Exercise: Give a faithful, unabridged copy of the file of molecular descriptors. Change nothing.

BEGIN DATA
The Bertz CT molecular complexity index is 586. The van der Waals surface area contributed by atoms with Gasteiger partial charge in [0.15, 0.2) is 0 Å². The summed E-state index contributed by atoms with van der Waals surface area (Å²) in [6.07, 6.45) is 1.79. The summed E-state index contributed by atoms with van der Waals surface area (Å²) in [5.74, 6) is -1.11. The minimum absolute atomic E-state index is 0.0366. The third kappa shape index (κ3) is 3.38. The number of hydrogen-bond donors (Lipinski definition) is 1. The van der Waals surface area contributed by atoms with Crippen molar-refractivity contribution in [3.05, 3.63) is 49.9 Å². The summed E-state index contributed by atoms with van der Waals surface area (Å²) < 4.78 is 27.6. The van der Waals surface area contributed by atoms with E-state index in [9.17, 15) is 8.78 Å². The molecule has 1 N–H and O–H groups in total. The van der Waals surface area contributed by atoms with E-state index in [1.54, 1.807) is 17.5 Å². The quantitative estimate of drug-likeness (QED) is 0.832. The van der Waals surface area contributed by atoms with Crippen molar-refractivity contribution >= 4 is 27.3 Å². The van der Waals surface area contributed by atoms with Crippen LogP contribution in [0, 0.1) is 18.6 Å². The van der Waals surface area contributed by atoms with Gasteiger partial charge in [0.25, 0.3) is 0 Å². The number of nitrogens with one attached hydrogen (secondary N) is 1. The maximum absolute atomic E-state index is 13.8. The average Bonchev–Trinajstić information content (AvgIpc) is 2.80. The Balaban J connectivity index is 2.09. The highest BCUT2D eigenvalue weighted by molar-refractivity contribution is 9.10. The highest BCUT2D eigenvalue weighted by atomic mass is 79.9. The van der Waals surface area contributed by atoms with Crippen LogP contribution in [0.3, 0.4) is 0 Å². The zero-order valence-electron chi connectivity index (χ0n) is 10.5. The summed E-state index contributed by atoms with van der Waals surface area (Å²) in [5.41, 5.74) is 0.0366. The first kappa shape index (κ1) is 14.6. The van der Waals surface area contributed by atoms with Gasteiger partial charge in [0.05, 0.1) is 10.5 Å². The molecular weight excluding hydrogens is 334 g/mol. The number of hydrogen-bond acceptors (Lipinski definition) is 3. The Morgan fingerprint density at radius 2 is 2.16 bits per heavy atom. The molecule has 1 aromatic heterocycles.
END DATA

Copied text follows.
The Bertz CT molecular complexity index is 586. The van der Waals surface area contributed by atoms with Gasteiger partial charge in [0.15, 0.2) is 0 Å². The summed E-state index contributed by atoms with van der Waals surface area (Å²) in [6.07, 6.45) is 1.79. The summed E-state index contributed by atoms with van der Waals surface area (Å²) in [5.74, 6) is -1.11. The minimum absolute atomic E-state index is 0.0366. The third kappa shape index (κ3) is 3.38. The number of hydrogen-bond donors (Lipinski definition) is 1. The van der Waals surface area contributed by atoms with Crippen molar-refractivity contribution in [3.05, 3.63) is 49.9 Å². The summed E-state index contributed by atoms with van der Waals surface area (Å²) < 4.78 is 27.6. The van der Waals surface area contributed by atoms with E-state index in [9.17, 15) is 8.78 Å². The molecule has 1 N–H and O–H groups in total. The van der Waals surface area contributed by atoms with E-state index in [1.54, 1.807) is 17.5 Å². The quantitative estimate of drug-likeness (QED) is 0.832. The van der Waals surface area contributed by atoms with Crippen molar-refractivity contribution >= 4 is 27.3 Å². The van der Waals surface area contributed by atoms with Crippen LogP contribution in [0, 0.1) is 18.6 Å². The van der Waals surface area contributed by atoms with Gasteiger partial charge in [0.25, 0.3) is 0 Å². The number of nitrogens with one attached hydrogen (secondary N) is 1. The maximum absolute atomic E-state index is 13.8. The average Bonchev–Trinajstić information content (AvgIpc) is 2.80. The Balaban J connectivity index is 2.09. The highest BCUT2D eigenvalue weighted by molar-refractivity contribution is 9.10. The highest BCUT2D eigenvalue weighted by atomic mass is 79.9. The van der Waals surface area contributed by atoms with Crippen LogP contribution in [0.3, 0.4) is 0 Å². The zero-order valence-electron chi connectivity index (χ0n) is 10.5. The summed E-state index contributed by atoms with van der Waals surface area (Å²) in [5.41, 5.74) is 0.0366. The first kappa shape index (κ1) is 14.6. The van der Waals surface area contributed by atoms with Gasteiger partial charge in [0.05, 0.1) is 10.5 Å². The molecular weight excluding hydrogens is 334 g/mol. The number of hydrogen-bond acceptors (Lipinski definition) is 3. The Morgan fingerprint density at radius 2 is 2.16 bits per heavy atom. The molecule has 1 aromatic heterocycles.